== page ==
Bored with the actual Republican presidential field, pundits have spent the last few weeks dreaming up new candidates. Rick Perry was in hot demand, until he actually got in and failed to display the eloquence of Churchill. Now it is on to Chris Christie, Paul Ryan, and countless others who are likely to remain interesting only insofar as they stay out of the race.
Mitch Daniels is one who stayed out. The two-term governor of Indiana was Ronald Reagan's political director, George W. Bush's budget director, a senior executive at Eli Lilly, and the head of the Hudson Institute, among other things. More recently, he's been showing us what might have been, hitting the talk show circuit and promoting the kind of book a presidential candidate would write.
Keeping the Republic: Saving America by Trusting Americans is unusual precisely because it is a campaign autobiography without a campaign. Before even the table of contents, the book lists nine tributes to what a good president Daniels would be. Nowhere, however, does the volume suggest he is willing to do the kinds of things that get people elected president in our media age.
Almost immediately, we are confronted with the paradox of Daniels. In his chapter on the national debt (characteristically dubbed the new "Red Menace"), he repeats Perry's argument that Social Security is a "Ponzi scheme" and a "monstrous lie." Except Daniels doesn't attract the same establishment scorn because he doesn't use those exact words.
"For seventy years," Daniels writes, "Americans were misled to believe that they had been putting aside money for their own retirement, that there were actual assets being held somewhere that would provide for them in their Golden Years." Daniels continues, "The system worked for years because there were far more workers than retirees." The ratio is declining to a point that threatens Social Security's solvency. Ponzi scheme, anyone?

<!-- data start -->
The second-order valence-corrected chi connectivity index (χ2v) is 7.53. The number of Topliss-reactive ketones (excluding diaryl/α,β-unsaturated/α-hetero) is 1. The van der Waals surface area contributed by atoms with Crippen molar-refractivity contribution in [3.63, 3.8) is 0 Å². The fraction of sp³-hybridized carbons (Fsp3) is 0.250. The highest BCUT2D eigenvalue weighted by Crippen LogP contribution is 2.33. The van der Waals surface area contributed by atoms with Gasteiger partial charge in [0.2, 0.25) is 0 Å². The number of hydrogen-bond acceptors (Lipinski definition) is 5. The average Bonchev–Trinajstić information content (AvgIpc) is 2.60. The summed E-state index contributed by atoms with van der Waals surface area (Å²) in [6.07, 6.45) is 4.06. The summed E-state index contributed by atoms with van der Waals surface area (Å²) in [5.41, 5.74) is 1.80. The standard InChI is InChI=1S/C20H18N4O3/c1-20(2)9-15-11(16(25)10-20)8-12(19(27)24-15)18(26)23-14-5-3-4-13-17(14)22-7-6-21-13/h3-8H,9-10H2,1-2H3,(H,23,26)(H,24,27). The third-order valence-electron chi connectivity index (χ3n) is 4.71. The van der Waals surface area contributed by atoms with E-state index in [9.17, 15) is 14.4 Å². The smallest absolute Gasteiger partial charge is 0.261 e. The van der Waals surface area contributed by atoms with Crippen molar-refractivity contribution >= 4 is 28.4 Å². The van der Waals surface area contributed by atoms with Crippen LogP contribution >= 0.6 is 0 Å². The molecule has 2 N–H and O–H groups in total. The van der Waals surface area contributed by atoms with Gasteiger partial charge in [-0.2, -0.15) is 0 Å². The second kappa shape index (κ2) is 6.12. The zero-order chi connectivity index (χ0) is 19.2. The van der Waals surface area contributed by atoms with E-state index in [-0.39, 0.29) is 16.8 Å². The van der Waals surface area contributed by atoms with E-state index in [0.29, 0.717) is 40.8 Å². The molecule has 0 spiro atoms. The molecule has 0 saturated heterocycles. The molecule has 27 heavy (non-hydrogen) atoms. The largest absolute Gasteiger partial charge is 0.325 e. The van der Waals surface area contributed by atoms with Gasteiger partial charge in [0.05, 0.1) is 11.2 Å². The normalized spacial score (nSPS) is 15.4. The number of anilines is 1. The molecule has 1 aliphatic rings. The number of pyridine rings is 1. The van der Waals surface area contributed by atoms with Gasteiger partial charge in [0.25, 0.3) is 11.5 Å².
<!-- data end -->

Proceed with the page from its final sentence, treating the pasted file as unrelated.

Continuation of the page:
"The most nakedly political of Social Security's design flaws is that every American collects from it, no matter how wealthy they are or how little they need retirement help," writes Daniels. The only reason for this "absurdity," he claims, is "the cold calculation that putting everyone in the system would protect it politically over the years." This calculation and the IOUs in the trust fund are the monstrous lies.
This is very typical of Daniels. He has a way of achieving conservative results while making liberals feel like they have in some sense won. This formula worked very well for him in Indiana, but the flip side came back to haunt him when he contemplated a Republican presidential bid: when liberals feel like they have won, conservatives tend to feel like they lost.
Consider that when Daniels became governor, he went further in revoking the public sector employees' collective bargaining power than Wisconsin Gov. Scott Walker (by executive order, no less). Yet he did not experience a comparable backlash from Democrats and unions. But when Daniels decided later in his administration to work with Democrats in the state legislature rather than promote a right-to-work law for which he didn't have the votes, the consensus in conservative circles was that Daniels was a wuss compared to Walker.
On his book tour, Daniels has stepped into one of these controversies again. He told an interviewer that, unlike the Republican presidential candidates at a recent debate, if he could get a real grand bargain on the federal budget that included $10 in spending cuts for every $1 in tax increases, he would take it. Most Republicans on that stage would take it too, but none would ever say it. The past 30 years are full of examples of Republicans taking worse deals in which there were real tax increases and imaginary spending cuts.